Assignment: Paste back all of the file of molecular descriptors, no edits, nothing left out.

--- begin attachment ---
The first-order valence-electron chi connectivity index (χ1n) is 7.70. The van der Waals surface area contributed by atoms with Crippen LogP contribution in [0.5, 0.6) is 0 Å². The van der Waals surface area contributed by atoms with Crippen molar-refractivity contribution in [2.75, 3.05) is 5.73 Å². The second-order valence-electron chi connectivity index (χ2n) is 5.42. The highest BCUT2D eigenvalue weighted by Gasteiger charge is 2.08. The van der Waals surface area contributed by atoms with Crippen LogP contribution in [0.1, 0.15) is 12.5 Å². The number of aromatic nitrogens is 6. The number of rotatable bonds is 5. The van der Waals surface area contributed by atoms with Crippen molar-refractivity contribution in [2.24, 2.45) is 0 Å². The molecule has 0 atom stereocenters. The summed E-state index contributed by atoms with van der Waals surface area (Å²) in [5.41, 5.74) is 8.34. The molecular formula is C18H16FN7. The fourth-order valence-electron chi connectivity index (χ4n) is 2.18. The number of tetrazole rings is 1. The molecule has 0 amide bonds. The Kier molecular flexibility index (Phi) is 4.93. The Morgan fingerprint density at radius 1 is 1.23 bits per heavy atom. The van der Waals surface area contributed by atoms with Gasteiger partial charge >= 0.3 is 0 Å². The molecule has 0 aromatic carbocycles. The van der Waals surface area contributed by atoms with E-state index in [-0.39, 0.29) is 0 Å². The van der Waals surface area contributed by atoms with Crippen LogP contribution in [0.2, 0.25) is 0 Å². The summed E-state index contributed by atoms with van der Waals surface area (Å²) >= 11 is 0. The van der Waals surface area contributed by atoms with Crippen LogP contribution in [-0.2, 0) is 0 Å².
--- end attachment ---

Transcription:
The first-order valence-electron chi connectivity index (χ1n) is 7.70. The van der Waals surface area contributed by atoms with Crippen LogP contribution in [0.5, 0.6) is 0 Å². The van der Waals surface area contributed by atoms with Crippen molar-refractivity contribution in [2.75, 3.05) is 5.73 Å². The second-order valence-electron chi connectivity index (χ2n) is 5.42. The highest BCUT2D eigenvalue weighted by Gasteiger charge is 2.08. The van der Waals surface area contributed by atoms with Crippen LogP contribution in [0.1, 0.15) is 12.5 Å². The number of aromatic nitrogens is 6. The number of rotatable bonds is 5. The van der Waals surface area contributed by atoms with Crippen molar-refractivity contribution in [2.24, 2.45) is 0 Å². The molecule has 0 atom stereocenters. The summed E-state index contributed by atoms with van der Waals surface area (Å²) in [5.41, 5.74) is 8.34. The molecular formula is C18H16FN7. The fourth-order valence-electron chi connectivity index (χ4n) is 2.18. The number of tetrazole rings is 1. The molecule has 0 amide bonds. The Kier molecular flexibility index (Phi) is 4.93. The Morgan fingerprint density at radius 1 is 1.23 bits per heavy atom. The van der Waals surface area contributed by atoms with Gasteiger partial charge >= 0.3 is 0 Å². The molecule has 0 aromatic carbocycles. The van der Waals surface area contributed by atoms with E-state index in [-0.39, 0.29) is 0 Å². The van der Waals surface area contributed by atoms with Crippen LogP contribution in [0.2, 0.25) is 0 Å². The summed E-state index contributed by atoms with van der Waals surface area (Å²) >= 11 is 0. The van der Waals surface area contributed by atoms with Crippen LogP contribution in [-0.2, 0) is 0 Å².